InfoVis Course Diary: Update on Class Flipping

Flipping ClassroomMy adventure on flipping my InfoVis class is moving on. Here is a brief update on what is happening in class and a few small lessons learned during the first four weeks of the course.

Please keep in mind this is work in progress and pretty much a brain dump. I may in the future find that some of these ideas are not as brilliant as they look right now.

Students need more time than you think to develop their exercises in class. During the first three weeks I have consistently underestimated the time it takes to students to develop solutions for their exercises. My class lasts two hours an a half and it is barely enough time to develop an exercise fully. In the first two weeks I planned to have time for three different activities, now I know I have to basically focus on only one. Yesterday, I assigned a data analysis and presentation exercise (to be developed with Tableau) based on a real-world data set and the two hours an a half have been barely enough.

The exercises need to be broken down into smaller (timed) steps. It is very hard for students to mentally “digest” a complex exercise as a single unit. A much better strategy is to break the exercise down into smaller steps that lead to the final solution. A big advantage of this strategy is that at the end of each step I can comment on what the students have just done and how it connects to higher level concepts. I try to enable this generalization by providing comments and also asking a few direct questions. This seems to work really well. For instance, I broke the data analysis and presentation exercise down to: (1) familiarize with the data and its meaning; (2) generate analytical questions; (3) do data analysis in Tableau; (4) collect the results and organize them in a narrative; (5) write a final document. At each of these steps there are plenty of comment one can insert. I have also found that timing these steps and making the timing explicit and visible to the students upfront helps organizing the work and make sure that groups are mostly in sync.

Individual or group work? So far I have experimented exclusively with group work. None of the exercises I have assigned in class require students to work on something individually. My biggest fear is that group dynamics may actually play against students who are particularly shy or simply do not feel like doing the required work for that day. This is an aspect I still need to perfect. What I found so far is that simply walking around and offering help seems to keep the students alert and active. I also try to actively spot students who seem to be on the verge of  disengagement and encourage them to participate more. Yet, at the same time, in a few instances I found that my interventions was not needed and that students have a very clever and natural way to alternate between solitary reflection and sharing with the group. If anything, what I am learning is to trust the process and my students much more and give them freedom to organize their work as they wish.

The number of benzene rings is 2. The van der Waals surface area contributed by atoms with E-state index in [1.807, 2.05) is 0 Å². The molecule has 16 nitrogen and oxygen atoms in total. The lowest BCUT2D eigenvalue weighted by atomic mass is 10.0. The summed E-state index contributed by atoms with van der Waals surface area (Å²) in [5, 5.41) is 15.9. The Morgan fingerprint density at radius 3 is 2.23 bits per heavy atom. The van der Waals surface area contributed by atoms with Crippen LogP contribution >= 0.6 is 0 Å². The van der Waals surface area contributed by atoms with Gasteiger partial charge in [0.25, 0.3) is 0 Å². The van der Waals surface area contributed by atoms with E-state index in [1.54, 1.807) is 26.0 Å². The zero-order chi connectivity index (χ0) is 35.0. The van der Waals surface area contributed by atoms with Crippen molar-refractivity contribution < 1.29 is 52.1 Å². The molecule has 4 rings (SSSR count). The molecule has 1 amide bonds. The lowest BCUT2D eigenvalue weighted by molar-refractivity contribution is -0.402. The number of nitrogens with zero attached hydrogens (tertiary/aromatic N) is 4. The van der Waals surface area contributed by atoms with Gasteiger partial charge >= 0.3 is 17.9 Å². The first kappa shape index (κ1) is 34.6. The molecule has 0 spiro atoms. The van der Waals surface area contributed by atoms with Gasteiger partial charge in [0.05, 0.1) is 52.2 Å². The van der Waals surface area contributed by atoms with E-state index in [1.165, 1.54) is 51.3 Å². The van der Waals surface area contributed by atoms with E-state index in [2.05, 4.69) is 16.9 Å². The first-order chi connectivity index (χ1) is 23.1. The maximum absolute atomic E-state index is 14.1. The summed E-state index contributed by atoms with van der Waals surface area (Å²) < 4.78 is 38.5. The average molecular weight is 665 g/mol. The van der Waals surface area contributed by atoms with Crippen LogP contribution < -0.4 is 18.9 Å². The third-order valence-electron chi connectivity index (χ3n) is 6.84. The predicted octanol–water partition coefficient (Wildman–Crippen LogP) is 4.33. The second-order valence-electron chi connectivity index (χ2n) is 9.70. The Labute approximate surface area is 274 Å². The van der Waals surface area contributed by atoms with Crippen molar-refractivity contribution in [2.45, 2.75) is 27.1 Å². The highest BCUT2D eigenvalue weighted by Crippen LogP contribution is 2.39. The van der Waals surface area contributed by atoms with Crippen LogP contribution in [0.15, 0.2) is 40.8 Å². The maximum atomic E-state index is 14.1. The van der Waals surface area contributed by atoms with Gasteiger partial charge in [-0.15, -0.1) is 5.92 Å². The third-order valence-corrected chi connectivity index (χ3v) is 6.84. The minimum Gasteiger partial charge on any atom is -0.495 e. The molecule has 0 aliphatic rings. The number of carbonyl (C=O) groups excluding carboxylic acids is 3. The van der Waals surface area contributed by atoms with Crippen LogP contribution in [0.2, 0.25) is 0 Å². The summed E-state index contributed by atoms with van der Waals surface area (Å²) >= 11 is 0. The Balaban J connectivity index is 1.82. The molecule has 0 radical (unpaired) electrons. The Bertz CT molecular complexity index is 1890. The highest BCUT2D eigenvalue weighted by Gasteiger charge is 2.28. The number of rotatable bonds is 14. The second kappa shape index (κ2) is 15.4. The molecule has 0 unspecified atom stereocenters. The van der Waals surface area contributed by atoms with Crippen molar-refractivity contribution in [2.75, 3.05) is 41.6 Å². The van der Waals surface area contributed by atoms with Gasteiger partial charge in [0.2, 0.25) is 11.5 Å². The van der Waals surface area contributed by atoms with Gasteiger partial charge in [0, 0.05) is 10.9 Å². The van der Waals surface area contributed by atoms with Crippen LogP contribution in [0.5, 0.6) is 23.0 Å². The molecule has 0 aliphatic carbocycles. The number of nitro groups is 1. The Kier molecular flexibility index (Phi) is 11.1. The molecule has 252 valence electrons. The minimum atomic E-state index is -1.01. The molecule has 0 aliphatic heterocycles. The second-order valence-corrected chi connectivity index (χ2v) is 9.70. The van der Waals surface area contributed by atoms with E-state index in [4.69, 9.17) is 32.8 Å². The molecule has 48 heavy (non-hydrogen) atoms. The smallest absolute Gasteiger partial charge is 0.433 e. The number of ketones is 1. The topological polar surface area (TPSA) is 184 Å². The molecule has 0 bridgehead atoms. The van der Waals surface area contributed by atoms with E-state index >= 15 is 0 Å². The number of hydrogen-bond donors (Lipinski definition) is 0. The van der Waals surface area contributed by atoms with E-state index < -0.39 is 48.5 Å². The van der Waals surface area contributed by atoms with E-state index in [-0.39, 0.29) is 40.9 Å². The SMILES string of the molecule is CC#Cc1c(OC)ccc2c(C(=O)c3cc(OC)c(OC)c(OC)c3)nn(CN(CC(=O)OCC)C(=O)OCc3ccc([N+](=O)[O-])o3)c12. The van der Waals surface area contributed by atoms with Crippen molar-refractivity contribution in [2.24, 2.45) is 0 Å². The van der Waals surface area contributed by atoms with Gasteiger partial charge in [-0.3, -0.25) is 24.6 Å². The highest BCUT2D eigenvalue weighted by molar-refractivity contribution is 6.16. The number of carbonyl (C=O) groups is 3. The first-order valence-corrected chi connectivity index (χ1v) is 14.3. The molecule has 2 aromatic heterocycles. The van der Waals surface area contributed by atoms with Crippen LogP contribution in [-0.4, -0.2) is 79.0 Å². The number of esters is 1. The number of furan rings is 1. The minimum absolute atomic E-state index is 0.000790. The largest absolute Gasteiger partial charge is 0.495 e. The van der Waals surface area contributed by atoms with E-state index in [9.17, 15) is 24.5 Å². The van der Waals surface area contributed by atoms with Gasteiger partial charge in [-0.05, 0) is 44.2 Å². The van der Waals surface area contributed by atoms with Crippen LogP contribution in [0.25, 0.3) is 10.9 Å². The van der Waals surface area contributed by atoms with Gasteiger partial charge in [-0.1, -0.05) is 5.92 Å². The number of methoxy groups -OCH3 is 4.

Am I useful/needed after all? Let’s admit it. Standing in class and walking around without uttering a word does not feel as good as doing the somewhat self-righteous work of giving a lecture. I am no longer the main deal. Students don’t look at me, they have their heads buried in their problems. Is that bad? No. It’s actually good. But I keep asking myself, as the class unfolds, what is the best way for me to be useful here? It feels like swimming in a new kind ocean. My sense is that I still have a lot to learn. For now what I am doing is the following: (1) I make sure to be available for everyone and to devote the same amount of time to every group; (2) I check that no one is having major problems and/or being overshadowed by other students within a group; (3) I follow in real time what students are producing (see note on GDoc below) and make sure to stop at regular intervals to comment on what they are doing right/wrong and to channel their thinking towards elements of the exercise that generalize to other cases. An important note: I am not allowing myself to check my emails or use my phone, it’s so easy to be sucked in and lose focus. I am now some kind of coach and need to be totally focused on the class dynamics.